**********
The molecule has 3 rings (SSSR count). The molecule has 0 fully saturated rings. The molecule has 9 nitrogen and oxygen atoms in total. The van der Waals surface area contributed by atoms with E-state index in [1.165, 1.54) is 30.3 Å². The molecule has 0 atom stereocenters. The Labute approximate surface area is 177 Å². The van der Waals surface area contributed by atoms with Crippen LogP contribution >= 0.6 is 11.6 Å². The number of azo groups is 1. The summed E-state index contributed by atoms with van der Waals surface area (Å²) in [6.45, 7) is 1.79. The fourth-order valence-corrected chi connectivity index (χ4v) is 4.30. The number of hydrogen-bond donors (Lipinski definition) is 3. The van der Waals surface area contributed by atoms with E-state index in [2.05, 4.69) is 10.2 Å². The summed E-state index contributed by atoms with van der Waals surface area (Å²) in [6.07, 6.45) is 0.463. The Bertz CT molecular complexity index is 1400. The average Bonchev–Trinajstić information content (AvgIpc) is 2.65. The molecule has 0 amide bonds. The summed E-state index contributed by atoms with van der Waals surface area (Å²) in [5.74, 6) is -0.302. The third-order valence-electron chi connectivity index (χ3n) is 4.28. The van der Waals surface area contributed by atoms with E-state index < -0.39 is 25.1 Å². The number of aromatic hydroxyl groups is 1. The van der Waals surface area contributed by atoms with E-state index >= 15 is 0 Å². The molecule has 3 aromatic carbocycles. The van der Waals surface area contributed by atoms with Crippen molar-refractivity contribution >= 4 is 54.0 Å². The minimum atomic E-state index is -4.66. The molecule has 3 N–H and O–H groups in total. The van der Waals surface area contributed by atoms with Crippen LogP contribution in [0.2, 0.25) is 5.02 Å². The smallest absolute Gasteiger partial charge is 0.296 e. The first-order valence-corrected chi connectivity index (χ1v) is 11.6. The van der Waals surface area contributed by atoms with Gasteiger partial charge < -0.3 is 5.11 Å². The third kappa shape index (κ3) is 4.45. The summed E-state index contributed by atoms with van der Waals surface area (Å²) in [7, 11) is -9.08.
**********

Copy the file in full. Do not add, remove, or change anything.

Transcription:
The molecule has 3 rings (SSSR count). The molecule has 0 fully saturated rings. The molecule has 9 nitrogen and oxygen atoms in total. The van der Waals surface area contributed by atoms with E-state index in [1.165, 1.54) is 30.3 Å². The molecule has 0 atom stereocenters. The Labute approximate surface area is 177 Å². The van der Waals surface area contributed by atoms with Crippen LogP contribution >= 0.6 is 11.6 Å². The number of azo groups is 1. The summed E-state index contributed by atoms with van der Waals surface area (Å²) in [6.45, 7) is 1.79. The fourth-order valence-corrected chi connectivity index (χ4v) is 4.30. The number of hydrogen-bond donors (Lipinski definition) is 3. The van der Waals surface area contributed by atoms with E-state index in [2.05, 4.69) is 10.2 Å². The summed E-state index contributed by atoms with van der Waals surface area (Å²) in [6.07, 6.45) is 0.463. The Bertz CT molecular complexity index is 1400. The average Bonchev–Trinajstić information content (AvgIpc) is 2.65. The molecule has 0 amide bonds. The summed E-state index contributed by atoms with van der Waals surface area (Å²) in [5.74, 6) is -0.302. The third-order valence-electron chi connectivity index (χ3n) is 4.28. The van der Waals surface area contributed by atoms with E-state index < -0.39 is 25.1 Å². The number of aromatic hydroxyl groups is 1. The van der Waals surface area contributed by atoms with E-state index >= 15 is 0 Å². The molecule has 3 aromatic carbocycles. The van der Waals surface area contributed by atoms with Crippen molar-refractivity contribution >= 4 is 54.0 Å². The minimum atomic E-state index is -4.66. The molecule has 3 N–H and O–H groups in total. The van der Waals surface area contributed by atoms with Crippen LogP contribution in [0.2, 0.25) is 5.02 Å². The smallest absolute Gasteiger partial charge is 0.296 e. The first-order valence-corrected chi connectivity index (χ1v) is 11.6. The van der Waals surface area contributed by atoms with Gasteiger partial charge < -0.3 is 5.11 Å². The third kappa shape index (κ3) is 4.45. The summed E-state index contributed by atoms with van der Waals surface area (Å²) in [7, 11) is -9.08.